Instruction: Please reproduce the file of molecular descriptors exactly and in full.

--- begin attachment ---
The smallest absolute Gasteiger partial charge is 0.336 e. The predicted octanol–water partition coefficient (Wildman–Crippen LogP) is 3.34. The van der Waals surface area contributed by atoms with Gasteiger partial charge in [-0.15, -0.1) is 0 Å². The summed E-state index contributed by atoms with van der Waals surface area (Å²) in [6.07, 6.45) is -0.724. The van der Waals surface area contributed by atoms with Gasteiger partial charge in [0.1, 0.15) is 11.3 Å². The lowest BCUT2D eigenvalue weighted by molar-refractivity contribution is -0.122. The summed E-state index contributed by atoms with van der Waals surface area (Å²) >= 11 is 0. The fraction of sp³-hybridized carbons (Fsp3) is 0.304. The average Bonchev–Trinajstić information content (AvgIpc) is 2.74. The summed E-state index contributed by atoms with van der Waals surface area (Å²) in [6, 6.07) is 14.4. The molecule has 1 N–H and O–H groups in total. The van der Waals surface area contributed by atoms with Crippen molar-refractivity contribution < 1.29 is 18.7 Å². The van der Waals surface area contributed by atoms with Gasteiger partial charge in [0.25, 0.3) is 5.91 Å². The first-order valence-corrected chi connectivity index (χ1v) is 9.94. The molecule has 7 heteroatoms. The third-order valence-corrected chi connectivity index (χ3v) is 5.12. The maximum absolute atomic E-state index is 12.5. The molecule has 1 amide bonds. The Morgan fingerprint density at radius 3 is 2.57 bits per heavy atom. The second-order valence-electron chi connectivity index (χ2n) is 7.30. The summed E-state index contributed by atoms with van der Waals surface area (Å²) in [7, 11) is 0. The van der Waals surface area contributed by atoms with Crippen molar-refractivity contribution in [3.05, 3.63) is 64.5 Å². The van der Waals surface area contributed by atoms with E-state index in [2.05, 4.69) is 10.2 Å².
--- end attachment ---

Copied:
The smallest absolute Gasteiger partial charge is 0.336 e. The predicted octanol–water partition coefficient (Wildman–Crippen LogP) is 3.34. The van der Waals surface area contributed by atoms with Gasteiger partial charge in [-0.15, -0.1) is 0 Å². The summed E-state index contributed by atoms with van der Waals surface area (Å²) in [6.07, 6.45) is -0.724. The van der Waals surface area contributed by atoms with Gasteiger partial charge in [0.1, 0.15) is 11.3 Å². The lowest BCUT2D eigenvalue weighted by molar-refractivity contribution is -0.122. The summed E-state index contributed by atoms with van der Waals surface area (Å²) >= 11 is 0. The fraction of sp³-hybridized carbons (Fsp3) is 0.304. The average Bonchev–Trinajstić information content (AvgIpc) is 2.74. The summed E-state index contributed by atoms with van der Waals surface area (Å²) in [6, 6.07) is 14.4. The molecule has 1 N–H and O–H groups in total. The van der Waals surface area contributed by atoms with Crippen molar-refractivity contribution < 1.29 is 18.7 Å². The van der Waals surface area contributed by atoms with Gasteiger partial charge in [0.25, 0.3) is 5.91 Å². The first-order valence-corrected chi connectivity index (χ1v) is 9.94. The molecule has 7 heteroatoms. The third-order valence-corrected chi connectivity index (χ3v) is 5.12. The maximum absolute atomic E-state index is 12.5. The molecule has 1 amide bonds. The Morgan fingerprint density at radius 3 is 2.57 bits per heavy atom. The second-order valence-electron chi connectivity index (χ2n) is 7.30. The summed E-state index contributed by atoms with van der Waals surface area (Å²) in [7, 11) is 0. The van der Waals surface area contributed by atoms with Crippen molar-refractivity contribution in [3.05, 3.63) is 64.5 Å². The van der Waals surface area contributed by atoms with E-state index in [2.05, 4.69) is 10.2 Å².